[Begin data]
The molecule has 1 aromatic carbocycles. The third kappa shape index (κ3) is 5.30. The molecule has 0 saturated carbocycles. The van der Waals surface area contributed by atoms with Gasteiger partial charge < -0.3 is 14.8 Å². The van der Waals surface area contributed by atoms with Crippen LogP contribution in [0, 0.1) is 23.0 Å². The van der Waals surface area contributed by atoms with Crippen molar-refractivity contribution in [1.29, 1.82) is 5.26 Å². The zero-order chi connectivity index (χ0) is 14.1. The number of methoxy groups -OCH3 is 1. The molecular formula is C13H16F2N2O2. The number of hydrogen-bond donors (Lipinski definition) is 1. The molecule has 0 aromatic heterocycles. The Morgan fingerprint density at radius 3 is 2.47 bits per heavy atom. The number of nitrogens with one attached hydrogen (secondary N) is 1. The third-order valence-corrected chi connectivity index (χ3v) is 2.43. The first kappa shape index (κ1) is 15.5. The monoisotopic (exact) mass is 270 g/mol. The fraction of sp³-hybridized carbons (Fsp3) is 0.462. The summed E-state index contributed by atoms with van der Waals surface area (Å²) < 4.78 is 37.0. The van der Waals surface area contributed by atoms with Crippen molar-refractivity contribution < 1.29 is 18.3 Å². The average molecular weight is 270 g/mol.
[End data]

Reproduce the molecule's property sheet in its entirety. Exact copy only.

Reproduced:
The molecule has 1 aromatic carbocycles. The third kappa shape index (κ3) is 5.30. The molecule has 0 saturated carbocycles. The van der Waals surface area contributed by atoms with Gasteiger partial charge < -0.3 is 14.8 Å². The van der Waals surface area contributed by atoms with Crippen LogP contribution in [0, 0.1) is 23.0 Å². The van der Waals surface area contributed by atoms with Crippen molar-refractivity contribution in [1.29, 1.82) is 5.26 Å². The zero-order chi connectivity index (χ0) is 14.1. The number of methoxy groups -OCH3 is 1. The molecular formula is C13H16F2N2O2. The number of hydrogen-bond donors (Lipinski definition) is 1. The molecule has 0 aromatic heterocycles. The Morgan fingerprint density at radius 3 is 2.47 bits per heavy atom. The number of nitrogens with one attached hydrogen (secondary N) is 1. The third-order valence-corrected chi connectivity index (χ3v) is 2.43. The first kappa shape index (κ1) is 15.5. The monoisotopic (exact) mass is 270 g/mol. The fraction of sp³-hybridized carbons (Fsp3) is 0.462. The summed E-state index contributed by atoms with van der Waals surface area (Å²) < 4.78 is 37.0. The van der Waals surface area contributed by atoms with Crippen molar-refractivity contribution < 1.29 is 18.3 Å². The average molecular weight is 270 g/mol.